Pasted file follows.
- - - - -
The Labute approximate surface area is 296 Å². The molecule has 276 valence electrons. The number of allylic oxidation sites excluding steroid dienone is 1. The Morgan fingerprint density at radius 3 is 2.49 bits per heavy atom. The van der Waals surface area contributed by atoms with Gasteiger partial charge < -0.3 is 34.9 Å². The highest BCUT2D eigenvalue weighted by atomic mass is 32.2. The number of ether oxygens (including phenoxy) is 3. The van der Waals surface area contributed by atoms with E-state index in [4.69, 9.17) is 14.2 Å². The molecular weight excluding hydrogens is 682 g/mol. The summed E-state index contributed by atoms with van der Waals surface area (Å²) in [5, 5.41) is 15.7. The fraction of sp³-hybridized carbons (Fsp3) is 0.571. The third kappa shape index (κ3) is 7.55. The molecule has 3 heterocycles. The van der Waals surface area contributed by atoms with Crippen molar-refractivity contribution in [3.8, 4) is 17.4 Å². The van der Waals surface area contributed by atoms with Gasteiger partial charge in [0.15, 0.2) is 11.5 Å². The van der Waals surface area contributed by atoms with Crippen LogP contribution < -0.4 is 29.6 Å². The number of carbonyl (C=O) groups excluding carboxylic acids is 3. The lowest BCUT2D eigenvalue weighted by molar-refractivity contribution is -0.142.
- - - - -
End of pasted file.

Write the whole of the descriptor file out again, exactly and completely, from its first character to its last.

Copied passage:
The Labute approximate surface area is 296 Å². The molecule has 276 valence electrons. The number of allylic oxidation sites excluding steroid dienone is 1. The Morgan fingerprint density at radius 3 is 2.49 bits per heavy atom. The van der Waals surface area contributed by atoms with Gasteiger partial charge < -0.3 is 34.9 Å². The highest BCUT2D eigenvalue weighted by atomic mass is 32.2. The number of ether oxygens (including phenoxy) is 3. The van der Waals surface area contributed by atoms with E-state index in [4.69, 9.17) is 14.2 Å². The molecular weight excluding hydrogens is 682 g/mol. The summed E-state index contributed by atoms with van der Waals surface area (Å²) in [5, 5.41) is 15.7. The fraction of sp³-hybridized carbons (Fsp3) is 0.571. The third kappa shape index (κ3) is 7.55. The molecule has 3 heterocycles. The van der Waals surface area contributed by atoms with Crippen molar-refractivity contribution in [3.8, 4) is 17.4 Å². The van der Waals surface area contributed by atoms with Gasteiger partial charge in [0.15, 0.2) is 11.5 Å². The van der Waals surface area contributed by atoms with Crippen LogP contribution < -0.4 is 29.6 Å². The number of carbonyl (C=O) groups excluding carboxylic acids is 3. The lowest BCUT2D eigenvalue weighted by molar-refractivity contribution is -0.142.